Science Fair Project Encyclopedia
Disputed English grammar
Cases of disputed English grammar arise when individuals disagree about what should be considered correct English in particular grammatical constructions.
Such disagreements often are surprisingly impassioned. Sometimes, one side attempts to argue on the basis of logic or functionality that a particular usage is better. At other times, people appeal to precedent: a particular usage should be used because the best writers have used it in the past. In some cases, people will even appeal to writers who wrote several centuries ago, such as William Shakespeare. Such appeals to old usage are dubious, since many grammatical constructions used by Shakespeare could not possibly be used in educated writing today, as in the use of "his" for "its", or "an" for "if". We do not hold such usages against Shakespeare, since they were normal in his day and the language has changed since then.
Writing about usage tends to be most useful to other people if it makes clear what kind of impression a particular usage will make on particular kinds of readers. Some usages will strike some readers as "barbarous" and uneducated. Other usages pose the opposite risk, that they will strike some readers as pretentious. Ideally, good advice will help a writer to best adapt his or her writing to the intended audience. Unfortunately, there are also cases where no single usage will please all readers: one choice will sound vulgar to some readers and another pretentious to different readers. For an example, see the discussion of usage in the Wikipedia article tempo.
See split infinitive.
Object and Subject in Prepositional Phrases
Sentences containing a prepositional phrase like to Joe and me are often changed to to Joe and I in the belief that "...and I" is always correct. The use of subject pronouns (e.g. I, he) in prepositional goes back several centuries but is considered incorrect by prescriptivists. Another example of such usage is described in the section Between you and I below.
Prescriptivists would mandate the same form of the first person singular pronoun as would be used without the other noun. For example, Lucy gave a dollar to Joe and me would be mandated because Lucy gave a dollar to me is almost universally considered correct, as opposed to Lucy gave a dollar to I.
It's I/It's me
Prescriptivists consider both of these forms correct. English is approaching the end of a period of transition from one usage to the other. The second is more common, but the first is also considered correct.
The I in "It's I" is a subject complement. Subject complements are used only with a class of verbs called linking verbs, of which to be is the most common. Unlike object complements, subject complements are not affected by the action of the verb, and they describe or explain the subject. In this case, I is not affected by the action of the verb is, and it specifies exactly who the subject It is. The subject complement therefore takes the subjective case. Usually, this makes no difference in the sentence because English nouns no longer distinguish between subjective and objective case. But English pronouns make the distinction, and the subject complement takes I instead of me. It's I is sounds strange to many English speakers, but is considered correct by prescriptivists.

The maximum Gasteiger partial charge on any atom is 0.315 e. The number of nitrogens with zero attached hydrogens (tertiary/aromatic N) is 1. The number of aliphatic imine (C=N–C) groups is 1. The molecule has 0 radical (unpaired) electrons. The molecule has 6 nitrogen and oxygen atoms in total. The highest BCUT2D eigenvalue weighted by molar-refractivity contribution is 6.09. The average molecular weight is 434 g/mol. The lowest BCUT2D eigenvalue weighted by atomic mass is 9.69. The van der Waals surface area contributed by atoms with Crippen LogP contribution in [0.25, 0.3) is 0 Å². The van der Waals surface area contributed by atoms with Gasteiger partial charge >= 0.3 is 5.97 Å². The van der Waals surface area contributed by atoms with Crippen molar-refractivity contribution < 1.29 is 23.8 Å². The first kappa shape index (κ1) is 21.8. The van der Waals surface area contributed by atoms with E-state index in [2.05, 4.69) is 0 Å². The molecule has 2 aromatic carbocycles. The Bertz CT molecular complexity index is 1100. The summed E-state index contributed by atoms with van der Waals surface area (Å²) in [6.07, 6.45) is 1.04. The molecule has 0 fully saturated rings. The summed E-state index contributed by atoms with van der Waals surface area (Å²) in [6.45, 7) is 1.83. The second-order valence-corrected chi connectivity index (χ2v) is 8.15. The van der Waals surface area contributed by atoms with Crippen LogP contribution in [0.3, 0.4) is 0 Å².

However, the subject complement usage has been fading out due to the "simplifying" that English has been undergoing for centuries. The usage makes English more complicated by requiring a speaker to distinguish between two types of complements and using different forms of the pronoun. But this complication adds nothing to communication, as shown by the fact that the same form of the noun is used in both types of complement, without harm to understanding. English speakers have discovered that they can dispense with the subject complement usage, and they are gradually doing so.
At this point, the use of the subjective in the subject complement has almost entirely disappeared. Both usages are still current, but the use of subjective in the subject complement is much less common.
Between you and I
An example of this phrase occurs in Shakespeare;
- All debts are cleered betweene you and I...
It was also used by the Restoration playwrights. This phrase was acceptable in Tudor and Restoration England, but today, most educated people, including the authors of style manuals, would consider it ungrammatical. The principle that is cited is that prepositions always take object pronouns, and it does not matter whether the pronouns occur singly or are joined with a conjunction.
A comparison that sheds further light on the phenomenon is the following:
- All debts are cleared between you and us.
- All debts are cleared between you and we.
Here, the subjective case sounds clearly wrong to most writers, and is almost never used in current written English. The example suggests that "between you and I" is in fact an idiom; it has been used so frequently for so many centuries that it tends to sound fairly acceptable in comparison to "between you and we". Indeed, "between you and I", though avoided in writing, would be considered acceptable in oral use by many educated speakers.
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